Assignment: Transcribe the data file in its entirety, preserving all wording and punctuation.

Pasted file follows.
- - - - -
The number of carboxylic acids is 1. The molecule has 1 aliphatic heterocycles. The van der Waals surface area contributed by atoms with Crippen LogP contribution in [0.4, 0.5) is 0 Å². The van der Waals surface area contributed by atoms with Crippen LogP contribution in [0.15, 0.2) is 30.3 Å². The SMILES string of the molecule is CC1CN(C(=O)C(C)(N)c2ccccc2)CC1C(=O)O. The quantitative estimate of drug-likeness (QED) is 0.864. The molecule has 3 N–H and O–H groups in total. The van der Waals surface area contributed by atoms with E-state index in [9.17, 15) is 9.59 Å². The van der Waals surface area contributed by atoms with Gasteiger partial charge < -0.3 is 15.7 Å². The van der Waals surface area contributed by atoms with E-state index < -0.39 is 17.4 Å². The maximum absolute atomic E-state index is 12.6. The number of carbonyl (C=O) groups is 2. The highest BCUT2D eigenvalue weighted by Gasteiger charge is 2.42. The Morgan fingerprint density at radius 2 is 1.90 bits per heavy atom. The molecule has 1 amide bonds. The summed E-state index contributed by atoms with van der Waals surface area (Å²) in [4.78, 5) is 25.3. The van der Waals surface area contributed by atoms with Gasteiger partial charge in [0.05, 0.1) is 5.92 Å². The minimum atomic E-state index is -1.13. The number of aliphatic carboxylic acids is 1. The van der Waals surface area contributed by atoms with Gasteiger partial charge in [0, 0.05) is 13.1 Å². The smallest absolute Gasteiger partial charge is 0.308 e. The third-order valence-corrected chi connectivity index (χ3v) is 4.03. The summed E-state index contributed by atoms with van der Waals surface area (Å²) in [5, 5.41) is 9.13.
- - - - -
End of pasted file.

The number of carboxylic acids is 1. The molecule has 1 aliphatic heterocycles. The van der Waals surface area contributed by atoms with Crippen LogP contribution in [0.4, 0.5) is 0 Å². The van der Waals surface area contributed by atoms with Crippen LogP contribution in [0.15, 0.2) is 30.3 Å². The SMILES string of the molecule is CC1CN(C(=O)C(C)(N)c2ccccc2)CC1C(=O)O. The quantitative estimate of drug-likeness (QED) is 0.864. The molecule has 3 N–H and O–H groups in total. The van der Waals surface area contributed by atoms with E-state index in [9.17, 15) is 9.59 Å². The van der Waals surface area contributed by atoms with Gasteiger partial charge < -0.3 is 15.7 Å². The van der Waals surface area contributed by atoms with E-state index < -0.39 is 17.4 Å². The maximum absolute atomic E-state index is 12.6. The number of carbonyl (C=O) groups is 2. The highest BCUT2D eigenvalue weighted by Gasteiger charge is 2.42. The Morgan fingerprint density at radius 2 is 1.90 bits per heavy atom. The molecule has 1 amide bonds. The summed E-state index contributed by atoms with van der Waals surface area (Å²) in [4.78, 5) is 25.3. The van der Waals surface area contributed by atoms with Gasteiger partial charge in [0.05, 0.1) is 5.92 Å². The minimum atomic E-state index is -1.13. The number of aliphatic carboxylic acids is 1. The van der Waals surface area contributed by atoms with Gasteiger partial charge in [0, 0.05) is 13.1 Å². The smallest absolute Gasteiger partial charge is 0.308 e. The third-order valence-corrected chi connectivity index (χ3v) is 4.03. The summed E-state index contributed by atoms with van der Waals surface area (Å²) in [5, 5.41) is 9.13.